Researcher biography

Dr Caroline Graham is an award-winning investigative journalist who specialises in narrative non-fiction storytelling across both traditional and new media formats, including podcasting, data-driven reporting and longform creative non-fiction. Caroline is the co-author of the Australian bestseller Larrimah (Allen & Unwin, 2021), which was shortlisted for an Indie Book Award, Ned Kelly Award and two Davitt Awards. Caroline is also the co-author and co-producer of the investigative true crime podcast series Lost in Larrimah (The Australian, 2018), which won a Walkley Award, an NT Media Award and was a finalist in the Quills Awards and the Australian Podcasting Awards. In addition to writing feature stories and creative non-fiction for a range of publications (including The Australian, The Weekend Australian Magazine and The Guardian), Caroline has co-authored Writing Feature Stories: How to research and write articles, from listicles to longform (Routledge, 2017). She has received a national Office of Learning and Teaching Citation for her approach to teaching data-driven journalism and has co-ordinated student-authored data-driven investigations for The Guardian, Crikey and New Corp Australia. In 2023, she co-wrote/co-produced the ABC Landline documentary Outback Musical, as well as an accompanying multimedia feature that won a Clarion Award. She has also investigated (for The Australian, 2023) access to education in remote parts of the Northern Territory, supported by a Meta/Walkley Foundation grant for public interest journalism. She also writes fiction, has worked as a consulting producer/script editor on podcast series and has written for or collaborated on a number of hybrid new media or cross-platform projects.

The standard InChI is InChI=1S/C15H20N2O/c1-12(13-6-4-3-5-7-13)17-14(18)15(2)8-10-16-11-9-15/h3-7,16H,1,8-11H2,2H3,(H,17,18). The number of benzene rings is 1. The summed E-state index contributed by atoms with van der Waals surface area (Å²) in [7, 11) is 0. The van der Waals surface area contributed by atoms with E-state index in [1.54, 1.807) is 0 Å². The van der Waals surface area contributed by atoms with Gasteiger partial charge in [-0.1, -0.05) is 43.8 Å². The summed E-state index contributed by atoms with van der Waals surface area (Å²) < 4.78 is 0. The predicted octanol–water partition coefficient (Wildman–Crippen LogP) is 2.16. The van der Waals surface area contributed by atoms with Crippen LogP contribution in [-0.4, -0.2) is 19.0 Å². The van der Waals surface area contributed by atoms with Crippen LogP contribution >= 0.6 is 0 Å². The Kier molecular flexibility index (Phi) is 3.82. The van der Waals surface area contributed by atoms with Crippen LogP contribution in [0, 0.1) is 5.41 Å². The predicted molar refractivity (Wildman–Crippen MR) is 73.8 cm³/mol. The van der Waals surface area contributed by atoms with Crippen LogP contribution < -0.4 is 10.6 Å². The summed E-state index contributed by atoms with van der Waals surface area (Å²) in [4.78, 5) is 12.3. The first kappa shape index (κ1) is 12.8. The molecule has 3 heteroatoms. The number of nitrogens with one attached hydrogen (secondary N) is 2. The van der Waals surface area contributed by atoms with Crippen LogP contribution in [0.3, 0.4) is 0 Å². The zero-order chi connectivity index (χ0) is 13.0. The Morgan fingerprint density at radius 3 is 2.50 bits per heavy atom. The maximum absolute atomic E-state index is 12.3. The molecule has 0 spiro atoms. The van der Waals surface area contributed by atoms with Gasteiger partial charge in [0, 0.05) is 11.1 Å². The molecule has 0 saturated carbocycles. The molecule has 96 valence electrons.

Caroline's academic research interests centre around the application of journalistic ethics and traditions to emerging media formats, including data-driven reporting methodologies, the ethics of true crime podcasting, the evolution of narrative journalism formats, notions of subjectivity in a new-media landscape, regional, rural and remote reporting and the emerging solutions journalism movement. Through her work on the Larrimah projects, she also has an enduring interest in Northern Territory war and rail history, the myth of the outback, small towns, the Australian identity and missing persons cases. She is open to public-interest collaborations with industry or the not-for-profit sector, as well as cross-disciplinary research and practice opportunities.

Areas of research